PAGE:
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Alice Bell

When?
Wednesday, November 5 2014 at 7:30PM

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Where?

108 St Aldate's
City Centre
Oxford
OX1 1BU

Who?
Alice Bell

What's the talk about?

This is the tale of a scientific revolution that failed. Most scientific revolutions are about politics in some way, not just the nature scientists look at, but this was especially political in scope. Science, these revolutionaries argued, had lost its way. Science had become too focused to the whims of senior staff and their cronies, allowing its energies to be applied to war and environmental destruction. If the public didn’t like science, so the argument went, maybe they had a point. In the shadow of the still-blazing light of the atomic bomb, with increasing concern over chemical and biological weapons as well as an emerging environmental crisis, science needed to take a good, hard look at itself. Elitist and stuffy, science had let itself fester a bit. The time had come to imagine a new way of doing science. They were the British Society for Social Responsibility in Science, BSSRS, or Bizrus to their friends. Active and reasonably well-known throughout the 1970s, they fell apart in the 1980s and are largely forgotten today. This is their story.

Alice Bell is a freelance journalist, specialising in the politics of science and technology. She writes about innovation for How We Get to Next and climate change for the Road to Paris. She's a science policy blogger for the Guardian and columnist for Popular Science UK. She used to be an academic, teaching science communication at Imperial College. Before that she set fire to bubbles for the Science Museum for a living.

Twitter: @alicebell

When?
Wednesday, October 22 2014 at 7:30PM

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Where?

6/9 Hythe Bridge Street
Oxford
OX1 2EW

Who?

What's the talk about?

Come and meet up at SoJo Chinese restaurant (http://www.sojooxford.co.uk/) for our first social from 7.30PM on Wednesday 22nd October 2014. Everyone is welcome, regardless of whether you've been to one of our events before, but please let us know if you're coming so that we can book a table by emailing abrasiveshrub@gmail.com. Come along and say hello!

Join the facebook event: https://www.facebook.com/events/555993957838039/

Hosted by Science Oxford, British Science Association Oxfordshire Branch and Oxford Skeptics in the Pub

Fran Day, Professor Sunetra Gupta, Dr. Alison Woollard, Professor Suzanne Aigrain, Sally Le Page, Laura Kimpton, Dr. Sylvia McLain

When?
Tuesday, October 14 2014 at 6:30PM

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Where?

108 St Aldate's
City Centre
Oxford
OX1 1BU

Who?
Fran Day, Professor Sunetra Gupta, Dr. Alison Woollard, Professor Suzanne Aigrain, Sally Le Page, Laura Kimpton, Dr. Sylvia McLain

What's the talk about?

Join us for an evening celebrating the vital role that women have played in scientific discovery over the past two hundred years. This event is free, but please email live@scienceoxford.com to guarantee your seat.

Ada Lovelace Night commemorates the ground-breaking mathematician and writer who was known for her work on Charles Babbage’s early mechanical general-purpose computer, the Analytical Engine. Her notes on the engine include what is recognised as the first algorithm intended to be carried out by a machine. Because of this, Ada is often described as the world’s first computer programmer.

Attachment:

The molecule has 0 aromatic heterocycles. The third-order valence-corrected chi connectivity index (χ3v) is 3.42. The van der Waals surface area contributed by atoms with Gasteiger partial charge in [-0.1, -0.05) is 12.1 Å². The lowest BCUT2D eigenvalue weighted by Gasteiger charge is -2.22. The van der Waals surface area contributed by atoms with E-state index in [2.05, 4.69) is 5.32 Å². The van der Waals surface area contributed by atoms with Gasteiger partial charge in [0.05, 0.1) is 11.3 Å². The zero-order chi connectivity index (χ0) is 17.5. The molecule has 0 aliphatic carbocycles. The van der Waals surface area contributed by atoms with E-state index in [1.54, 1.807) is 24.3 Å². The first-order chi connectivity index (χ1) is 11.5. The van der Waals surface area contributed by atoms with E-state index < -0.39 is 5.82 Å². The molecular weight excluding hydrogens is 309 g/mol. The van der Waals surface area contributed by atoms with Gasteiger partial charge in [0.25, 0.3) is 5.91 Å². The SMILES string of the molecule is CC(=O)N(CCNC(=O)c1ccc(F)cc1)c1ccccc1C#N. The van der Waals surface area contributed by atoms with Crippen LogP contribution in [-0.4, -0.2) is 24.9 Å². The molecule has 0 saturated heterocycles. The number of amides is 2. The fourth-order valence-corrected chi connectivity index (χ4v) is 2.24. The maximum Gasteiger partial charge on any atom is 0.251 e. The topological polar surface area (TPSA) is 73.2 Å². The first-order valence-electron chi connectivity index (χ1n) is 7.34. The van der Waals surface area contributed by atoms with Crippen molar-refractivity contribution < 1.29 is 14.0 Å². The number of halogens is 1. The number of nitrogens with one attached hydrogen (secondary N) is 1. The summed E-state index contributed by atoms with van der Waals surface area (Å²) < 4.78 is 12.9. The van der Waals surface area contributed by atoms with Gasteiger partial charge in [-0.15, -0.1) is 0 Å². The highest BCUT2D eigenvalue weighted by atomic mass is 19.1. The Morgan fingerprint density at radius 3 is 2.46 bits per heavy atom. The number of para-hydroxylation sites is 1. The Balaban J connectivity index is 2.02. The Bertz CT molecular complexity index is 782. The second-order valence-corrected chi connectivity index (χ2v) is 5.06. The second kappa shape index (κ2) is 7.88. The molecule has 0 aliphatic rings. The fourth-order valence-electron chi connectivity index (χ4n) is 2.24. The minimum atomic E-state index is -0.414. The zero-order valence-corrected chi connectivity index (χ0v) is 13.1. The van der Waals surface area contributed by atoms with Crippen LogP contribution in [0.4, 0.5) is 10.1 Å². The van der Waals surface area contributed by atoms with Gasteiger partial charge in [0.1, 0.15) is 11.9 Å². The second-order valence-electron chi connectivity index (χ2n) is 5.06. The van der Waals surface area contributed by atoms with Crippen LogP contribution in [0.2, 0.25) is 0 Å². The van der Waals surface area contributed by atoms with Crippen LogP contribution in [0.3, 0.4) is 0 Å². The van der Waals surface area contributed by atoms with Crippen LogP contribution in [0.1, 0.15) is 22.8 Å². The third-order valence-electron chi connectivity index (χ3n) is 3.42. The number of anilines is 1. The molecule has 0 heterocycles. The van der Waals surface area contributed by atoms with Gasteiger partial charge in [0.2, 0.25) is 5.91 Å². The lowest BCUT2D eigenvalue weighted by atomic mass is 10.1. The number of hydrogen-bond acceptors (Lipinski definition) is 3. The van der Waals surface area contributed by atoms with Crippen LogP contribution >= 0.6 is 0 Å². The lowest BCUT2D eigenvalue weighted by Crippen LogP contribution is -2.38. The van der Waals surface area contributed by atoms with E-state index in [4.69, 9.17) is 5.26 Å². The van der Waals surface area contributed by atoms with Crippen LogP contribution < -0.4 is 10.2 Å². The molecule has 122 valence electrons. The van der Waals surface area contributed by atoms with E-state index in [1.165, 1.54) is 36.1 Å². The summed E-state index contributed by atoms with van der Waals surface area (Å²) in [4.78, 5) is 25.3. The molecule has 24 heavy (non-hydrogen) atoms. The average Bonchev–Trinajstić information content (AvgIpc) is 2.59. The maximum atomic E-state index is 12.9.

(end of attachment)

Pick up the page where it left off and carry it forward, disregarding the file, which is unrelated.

The evening will feature talks by six inspirational female scientists and is hosted by particle physicist and science comedian Fran Day.

Ada Lovelace Night is an event organised in collaboration with Science Oxford, British Science Association Oxfordshire Branch and Oxford Skeptics in the Pub to highlight the importance of women such as Ada in science, technology, engineering and maths.

Join us at 6.30pm for a 7pm start and prepare for a night of scientific intrigue and plenty of laughs with Oxford’s top female scientists. This event is free but due to popularity of the event please email live@scienceoxford.com to guarantee your seat.

Our inspirational speakers

Kicking us off is Professor Sunetra Gupta, Professor of Theoretical Epidemiology at Oxford University. Professor Gupta uses mathematical models to study the population structure of pathogens, with particular reference to the infectious diseases. She has been awarded the Scientific Medal by the Zoological Society of London and the Royal Society Rosalind Franklin Award for her scientific research. She is also an award winning novelist.

Dr. Alison Woollard is a lecturer in genetics at Oxford University. With particular interest in nematode worms, Dr. Woollard’s research is on the genetic similarities between all organisms. She finds the worms a source of constant fascination. It represents the “perfect compromise” between simplicity and complexity, as well as having a “striking genetic similarity” to other organisms – like humans. Dr. Wollard presented the RI Christmas lecture in 2013.

Professor Suzanne Aigrain is an astrophysicist at Oxford University. Professor Aigrain works on the detection and characterisation of extrasolar planets (planets outside the solar system) with particular interest in locating small Earth-like planets and finding out how they formed.

Sally Le Page researches sexual selection, kin selection and other cool bits of evolutionary theory. She also makes Shed Science, a series of YouTube videos about the really fascinating bits of biology ranging from genetics to behaviour. Sally recently won a national short film competition run by the Guardian and OUP with her one minute video on evolution.